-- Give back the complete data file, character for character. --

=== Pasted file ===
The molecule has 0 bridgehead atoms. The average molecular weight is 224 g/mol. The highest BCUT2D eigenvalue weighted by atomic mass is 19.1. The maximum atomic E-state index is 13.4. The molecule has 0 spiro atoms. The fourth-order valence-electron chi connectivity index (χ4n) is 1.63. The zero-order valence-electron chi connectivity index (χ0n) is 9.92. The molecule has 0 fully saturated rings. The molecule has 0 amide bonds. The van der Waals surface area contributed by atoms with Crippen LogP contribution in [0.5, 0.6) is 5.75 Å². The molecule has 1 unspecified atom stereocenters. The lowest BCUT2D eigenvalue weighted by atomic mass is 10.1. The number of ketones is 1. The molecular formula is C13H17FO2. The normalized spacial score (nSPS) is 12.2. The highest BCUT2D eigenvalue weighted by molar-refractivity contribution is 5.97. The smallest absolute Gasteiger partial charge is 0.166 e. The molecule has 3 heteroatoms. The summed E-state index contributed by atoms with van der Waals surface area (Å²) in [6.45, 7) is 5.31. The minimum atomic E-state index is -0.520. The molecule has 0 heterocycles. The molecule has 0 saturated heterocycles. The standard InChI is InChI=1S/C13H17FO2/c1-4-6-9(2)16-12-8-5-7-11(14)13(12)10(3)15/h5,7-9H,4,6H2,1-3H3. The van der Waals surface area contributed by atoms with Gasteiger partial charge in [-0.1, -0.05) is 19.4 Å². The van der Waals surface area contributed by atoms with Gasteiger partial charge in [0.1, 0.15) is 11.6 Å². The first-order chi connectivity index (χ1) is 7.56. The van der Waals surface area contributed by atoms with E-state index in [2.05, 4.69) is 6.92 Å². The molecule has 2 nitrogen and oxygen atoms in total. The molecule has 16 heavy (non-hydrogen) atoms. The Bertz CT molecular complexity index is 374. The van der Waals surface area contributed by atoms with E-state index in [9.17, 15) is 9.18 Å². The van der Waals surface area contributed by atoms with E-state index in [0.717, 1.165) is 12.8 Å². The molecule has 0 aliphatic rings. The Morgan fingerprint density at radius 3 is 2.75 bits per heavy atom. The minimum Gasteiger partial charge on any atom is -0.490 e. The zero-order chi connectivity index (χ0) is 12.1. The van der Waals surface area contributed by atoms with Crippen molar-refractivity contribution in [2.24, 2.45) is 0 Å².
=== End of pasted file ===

The molecule has 0 bridgehead atoms. The average molecular weight is 224 g/mol. The highest BCUT2D eigenvalue weighted by atomic mass is 19.1. The maximum atomic E-state index is 13.4. The molecule has 0 spiro atoms. The fourth-order valence-electron chi connectivity index (χ4n) is 1.63. The zero-order valence-electron chi connectivity index (χ0n) is 9.92. The molecule has 0 fully saturated rings. The molecule has 0 amide bonds. The van der Waals surface area contributed by atoms with Crippen LogP contribution in [0.5, 0.6) is 5.75 Å². The molecule has 1 unspecified atom stereocenters. The lowest BCUT2D eigenvalue weighted by atomic mass is 10.1. The number of ketones is 1. The molecular formula is C13H17FO2. The normalized spacial score (nSPS) is 12.2. The highest BCUT2D eigenvalue weighted by molar-refractivity contribution is 5.97. The smallest absolute Gasteiger partial charge is 0.166 e. The molecule has 3 heteroatoms. The summed E-state index contributed by atoms with van der Waals surface area (Å²) in [6.45, 7) is 5.31. The minimum atomic E-state index is -0.520. The molecule has 0 heterocycles. The molecule has 0 saturated heterocycles. The standard InChI is InChI=1S/C13H17FO2/c1-4-6-9(2)16-12-8-5-7-11(14)13(12)10(3)15/h5,7-9H,4,6H2,1-3H3. The van der Waals surface area contributed by atoms with Gasteiger partial charge in [-0.1, -0.05) is 19.4 Å². The van der Waals surface area contributed by atoms with Gasteiger partial charge in [0.1, 0.15) is 11.6 Å². The first-order chi connectivity index (χ1) is 7.56. The van der Waals surface area contributed by atoms with E-state index in [2.05, 4.69) is 6.92 Å². The molecule has 2 nitrogen and oxygen atoms in total. The molecule has 16 heavy (non-hydrogen) atoms. The Bertz CT molecular complexity index is 374. The van der Waals surface area contributed by atoms with E-state index in [9.17, 15) is 9.18 Å². The van der Waals surface area contributed by atoms with E-state index in [0.717, 1.165) is 12.8 Å². The molecule has 0 aliphatic rings. The Morgan fingerprint density at radius 3 is 2.75 bits per heavy atom. The minimum Gasteiger partial charge on any atom is -0.490 e. The zero-order chi connectivity index (χ0) is 12.1. The van der Waals surface area contributed by atoms with Crippen molar-refractivity contribution in [2.24, 2.45) is 0 Å².